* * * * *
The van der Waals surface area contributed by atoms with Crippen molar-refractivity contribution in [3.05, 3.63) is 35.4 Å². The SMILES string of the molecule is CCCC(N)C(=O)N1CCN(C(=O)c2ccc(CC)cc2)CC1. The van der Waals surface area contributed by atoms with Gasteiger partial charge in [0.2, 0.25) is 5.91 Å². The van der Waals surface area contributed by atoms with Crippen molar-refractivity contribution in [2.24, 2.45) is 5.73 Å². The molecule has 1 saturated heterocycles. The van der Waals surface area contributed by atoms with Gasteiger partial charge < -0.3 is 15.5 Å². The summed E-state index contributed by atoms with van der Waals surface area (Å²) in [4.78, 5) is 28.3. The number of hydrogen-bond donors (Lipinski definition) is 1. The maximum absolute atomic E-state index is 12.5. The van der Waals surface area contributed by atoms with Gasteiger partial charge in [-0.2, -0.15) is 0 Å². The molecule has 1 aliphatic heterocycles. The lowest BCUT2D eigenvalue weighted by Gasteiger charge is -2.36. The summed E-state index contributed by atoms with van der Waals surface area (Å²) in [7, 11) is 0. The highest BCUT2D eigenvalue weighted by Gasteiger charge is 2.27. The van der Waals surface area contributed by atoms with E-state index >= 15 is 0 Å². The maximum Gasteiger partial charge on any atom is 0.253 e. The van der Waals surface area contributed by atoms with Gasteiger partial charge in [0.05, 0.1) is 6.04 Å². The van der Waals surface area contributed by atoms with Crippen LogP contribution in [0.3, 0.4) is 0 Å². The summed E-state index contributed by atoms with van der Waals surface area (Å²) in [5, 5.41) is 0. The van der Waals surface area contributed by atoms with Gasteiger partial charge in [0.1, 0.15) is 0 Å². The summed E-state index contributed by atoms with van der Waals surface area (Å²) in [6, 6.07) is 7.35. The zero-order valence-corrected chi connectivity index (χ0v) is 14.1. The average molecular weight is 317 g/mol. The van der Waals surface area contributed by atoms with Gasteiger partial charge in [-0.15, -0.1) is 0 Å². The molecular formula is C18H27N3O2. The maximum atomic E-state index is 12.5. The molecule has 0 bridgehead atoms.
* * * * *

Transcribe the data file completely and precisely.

The van der Waals surface area contributed by atoms with Crippen molar-refractivity contribution in [3.05, 3.63) is 35.4 Å². The SMILES string of the molecule is CCCC(N)C(=O)N1CCN(C(=O)c2ccc(CC)cc2)CC1. The van der Waals surface area contributed by atoms with Gasteiger partial charge in [0.2, 0.25) is 5.91 Å². The van der Waals surface area contributed by atoms with Crippen molar-refractivity contribution in [2.24, 2.45) is 5.73 Å². The molecule has 1 saturated heterocycles. The van der Waals surface area contributed by atoms with Gasteiger partial charge < -0.3 is 15.5 Å². The summed E-state index contributed by atoms with van der Waals surface area (Å²) in [4.78, 5) is 28.3. The number of hydrogen-bond donors (Lipinski definition) is 1. The maximum absolute atomic E-state index is 12.5. The van der Waals surface area contributed by atoms with Gasteiger partial charge in [-0.2, -0.15) is 0 Å². The molecule has 1 aliphatic heterocycles. The lowest BCUT2D eigenvalue weighted by Gasteiger charge is -2.36. The summed E-state index contributed by atoms with van der Waals surface area (Å²) in [7, 11) is 0. The highest BCUT2D eigenvalue weighted by Gasteiger charge is 2.27. The van der Waals surface area contributed by atoms with E-state index >= 15 is 0 Å². The maximum Gasteiger partial charge on any atom is 0.253 e. The van der Waals surface area contributed by atoms with Gasteiger partial charge in [0.05, 0.1) is 6.04 Å². The van der Waals surface area contributed by atoms with Crippen LogP contribution in [0.3, 0.4) is 0 Å². The summed E-state index contributed by atoms with van der Waals surface area (Å²) in [5, 5.41) is 0. The van der Waals surface area contributed by atoms with Gasteiger partial charge in [0.1, 0.15) is 0 Å². The summed E-state index contributed by atoms with van der Waals surface area (Å²) in [6, 6.07) is 7.35. The zero-order valence-corrected chi connectivity index (χ0v) is 14.1. The average molecular weight is 317 g/mol. The van der Waals surface area contributed by atoms with Gasteiger partial charge in [-0.15, -0.1) is 0 Å². The molecular formula is C18H27N3O2. The maximum atomic E-state index is 12.5. The molecule has 0 bridgehead atoms.